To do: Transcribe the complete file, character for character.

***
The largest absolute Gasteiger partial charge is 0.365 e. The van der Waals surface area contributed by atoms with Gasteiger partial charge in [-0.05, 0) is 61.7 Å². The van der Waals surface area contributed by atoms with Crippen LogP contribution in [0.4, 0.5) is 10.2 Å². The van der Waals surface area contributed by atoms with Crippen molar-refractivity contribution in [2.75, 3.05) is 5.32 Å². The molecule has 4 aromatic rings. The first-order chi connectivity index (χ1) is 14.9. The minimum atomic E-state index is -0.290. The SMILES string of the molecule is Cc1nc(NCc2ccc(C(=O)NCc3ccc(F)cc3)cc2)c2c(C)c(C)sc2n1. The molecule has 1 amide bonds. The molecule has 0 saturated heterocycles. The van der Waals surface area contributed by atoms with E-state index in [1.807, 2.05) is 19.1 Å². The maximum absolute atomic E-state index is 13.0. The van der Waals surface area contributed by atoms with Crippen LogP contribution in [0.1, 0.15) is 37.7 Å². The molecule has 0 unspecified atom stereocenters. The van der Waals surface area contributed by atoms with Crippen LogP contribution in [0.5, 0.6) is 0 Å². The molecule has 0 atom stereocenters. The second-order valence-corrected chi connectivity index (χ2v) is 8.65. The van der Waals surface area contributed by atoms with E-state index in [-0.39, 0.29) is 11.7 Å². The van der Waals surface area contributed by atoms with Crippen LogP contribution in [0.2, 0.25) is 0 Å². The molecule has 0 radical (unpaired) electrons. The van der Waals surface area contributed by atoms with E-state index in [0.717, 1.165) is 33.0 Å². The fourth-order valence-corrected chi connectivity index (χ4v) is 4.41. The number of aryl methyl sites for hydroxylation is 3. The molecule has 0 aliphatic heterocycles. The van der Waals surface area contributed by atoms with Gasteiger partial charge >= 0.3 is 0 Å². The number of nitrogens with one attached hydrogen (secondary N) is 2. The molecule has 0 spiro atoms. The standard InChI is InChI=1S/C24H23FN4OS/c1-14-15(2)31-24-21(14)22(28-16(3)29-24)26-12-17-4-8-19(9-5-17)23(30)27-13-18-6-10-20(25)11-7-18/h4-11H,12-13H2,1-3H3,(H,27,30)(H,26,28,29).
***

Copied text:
The largest absolute Gasteiger partial charge is 0.365 e. The van der Waals surface area contributed by atoms with Gasteiger partial charge in [-0.05, 0) is 61.7 Å². The van der Waals surface area contributed by atoms with Crippen LogP contribution in [0.4, 0.5) is 10.2 Å². The van der Waals surface area contributed by atoms with Crippen molar-refractivity contribution in [2.75, 3.05) is 5.32 Å². The molecule has 4 aromatic rings. The first-order chi connectivity index (χ1) is 14.9. The minimum atomic E-state index is -0.290. The SMILES string of the molecule is Cc1nc(NCc2ccc(C(=O)NCc3ccc(F)cc3)cc2)c2c(C)c(C)sc2n1. The molecule has 1 amide bonds. The molecule has 0 saturated heterocycles. The van der Waals surface area contributed by atoms with E-state index in [1.807, 2.05) is 19.1 Å². The maximum absolute atomic E-state index is 13.0. The van der Waals surface area contributed by atoms with Crippen LogP contribution in [0.1, 0.15) is 37.7 Å². The molecule has 0 unspecified atom stereocenters. The van der Waals surface area contributed by atoms with Crippen LogP contribution in [0.5, 0.6) is 0 Å². The molecule has 0 atom stereocenters. The second-order valence-corrected chi connectivity index (χ2v) is 8.65. The van der Waals surface area contributed by atoms with E-state index in [-0.39, 0.29) is 11.7 Å². The van der Waals surface area contributed by atoms with Crippen LogP contribution in [0.2, 0.25) is 0 Å². The molecule has 0 radical (unpaired) electrons. The van der Waals surface area contributed by atoms with E-state index in [0.717, 1.165) is 33.0 Å². The fourth-order valence-corrected chi connectivity index (χ4v) is 4.41. The number of aryl methyl sites for hydroxylation is 3. The molecule has 0 aliphatic heterocycles. The van der Waals surface area contributed by atoms with Gasteiger partial charge >= 0.3 is 0 Å². The number of nitrogens with one attached hydrogen (secondary N) is 2. The molecule has 0 spiro atoms. The standard InChI is InChI=1S/C24H23FN4OS/c1-14-15(2)31-24-21(14)22(28-16(3)29-24)26-12-17-4-8-19(9-5-17)23(30)27-13-18-6-10-20(25)11-7-18/h4-11H,12-13H2,1-3H3,(H,27,30)(H,26,28,29).